By Christiane Cordero

MINNEAPOLIS (WCCO) — The Federal Reserve’s trend of lowering interest rates is good news for anyone buying a home, but bad news for people saving money.

In recent years, online banks such as Ally, Wealthfront and Goldman Sachs’ Marcus, have grown in popularity. They can offer something traditional banks can’t: high-yield savings accounts.

By comparison, online banks offer between 1.5-2.5% interest, roughly 20 times the national average. As an example, someone who puts $1,000 into a savings account and leaves it alone for five years will earn $93 through a typical online bank, and $5 through a traditional one.

“The ones that are fully online like Ally are saying, ‘Hey, we’re new, and we’re nimble. We don’t have all this legacy business. We can move around quickly,” said University of Minnesota’s Carlson School of Management professor Andrew Winton.

Winton points to online banks lacking the overhead costs of traditional ones.

“But the Wells Fargos, the Citi Groups have fairly deep pockets,” he said.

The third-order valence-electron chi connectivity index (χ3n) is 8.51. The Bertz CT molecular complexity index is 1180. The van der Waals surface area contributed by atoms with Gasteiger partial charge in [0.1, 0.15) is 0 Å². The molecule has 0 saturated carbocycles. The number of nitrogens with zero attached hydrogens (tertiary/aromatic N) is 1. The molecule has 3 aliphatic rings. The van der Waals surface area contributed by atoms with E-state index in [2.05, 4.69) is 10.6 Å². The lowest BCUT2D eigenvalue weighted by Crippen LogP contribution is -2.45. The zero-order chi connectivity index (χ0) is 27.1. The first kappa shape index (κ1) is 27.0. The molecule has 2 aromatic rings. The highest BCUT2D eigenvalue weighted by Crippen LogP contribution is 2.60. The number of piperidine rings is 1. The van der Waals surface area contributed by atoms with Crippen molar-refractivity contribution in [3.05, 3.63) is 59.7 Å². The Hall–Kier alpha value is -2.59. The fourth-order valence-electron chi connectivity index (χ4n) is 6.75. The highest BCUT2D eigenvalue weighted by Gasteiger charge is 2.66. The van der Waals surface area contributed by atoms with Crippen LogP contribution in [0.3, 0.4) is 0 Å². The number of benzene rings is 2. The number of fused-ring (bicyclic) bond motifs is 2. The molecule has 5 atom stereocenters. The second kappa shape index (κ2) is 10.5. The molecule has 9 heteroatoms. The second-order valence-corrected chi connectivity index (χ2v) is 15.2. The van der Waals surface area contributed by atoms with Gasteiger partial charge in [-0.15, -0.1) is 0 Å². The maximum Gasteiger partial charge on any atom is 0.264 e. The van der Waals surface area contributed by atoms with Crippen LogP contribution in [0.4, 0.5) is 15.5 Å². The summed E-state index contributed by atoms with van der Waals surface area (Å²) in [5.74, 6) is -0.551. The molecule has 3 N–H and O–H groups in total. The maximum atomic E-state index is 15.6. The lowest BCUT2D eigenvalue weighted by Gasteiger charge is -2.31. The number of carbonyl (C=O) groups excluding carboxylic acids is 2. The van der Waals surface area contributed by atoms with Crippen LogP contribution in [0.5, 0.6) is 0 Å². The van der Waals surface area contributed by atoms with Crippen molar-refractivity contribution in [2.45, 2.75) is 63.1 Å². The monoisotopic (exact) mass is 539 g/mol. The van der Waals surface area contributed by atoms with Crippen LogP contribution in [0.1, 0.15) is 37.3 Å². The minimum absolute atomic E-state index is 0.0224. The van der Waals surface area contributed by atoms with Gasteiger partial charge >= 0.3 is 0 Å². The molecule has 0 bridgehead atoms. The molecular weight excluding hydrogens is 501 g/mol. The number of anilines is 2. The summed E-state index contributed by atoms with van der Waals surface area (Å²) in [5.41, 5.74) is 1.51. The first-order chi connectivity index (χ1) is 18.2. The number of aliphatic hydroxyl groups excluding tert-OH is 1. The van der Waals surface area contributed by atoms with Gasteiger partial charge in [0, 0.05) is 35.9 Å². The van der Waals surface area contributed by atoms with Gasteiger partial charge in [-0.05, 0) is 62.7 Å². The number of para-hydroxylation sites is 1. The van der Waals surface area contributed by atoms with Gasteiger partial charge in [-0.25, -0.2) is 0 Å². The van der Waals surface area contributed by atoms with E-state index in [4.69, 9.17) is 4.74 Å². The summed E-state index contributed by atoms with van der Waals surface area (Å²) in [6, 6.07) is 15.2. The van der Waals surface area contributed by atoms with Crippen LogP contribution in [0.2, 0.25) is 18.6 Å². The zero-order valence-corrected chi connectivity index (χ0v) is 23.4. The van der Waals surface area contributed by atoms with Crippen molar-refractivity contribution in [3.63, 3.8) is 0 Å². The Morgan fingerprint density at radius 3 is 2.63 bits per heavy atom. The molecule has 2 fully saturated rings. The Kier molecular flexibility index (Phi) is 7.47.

Many online banks, including Ally, Wealthfront and Marcus, don’t require a minimum to open an account, nor do they have monthly service fees.

Traditional banks, however, have physical branches with person-to-person interaction. They also have ATMs in-network.

Winton also said that while the new companies use high yields as a way to get people’s attention, the rates themselves can fluctuate daily.

“It’s a teaser rate to try to get you in the door,” said Winton. “And then they hope, once you’ve been there for a while, if they lower that premium a bit, it won’t be worth your while to switch.”

As for cybersecurity, Winton said there’s no reason to doubt the safety of an online bank, but that the risk is often concerning enough to prevent some people from switching exclusively online.

Christiane Cordero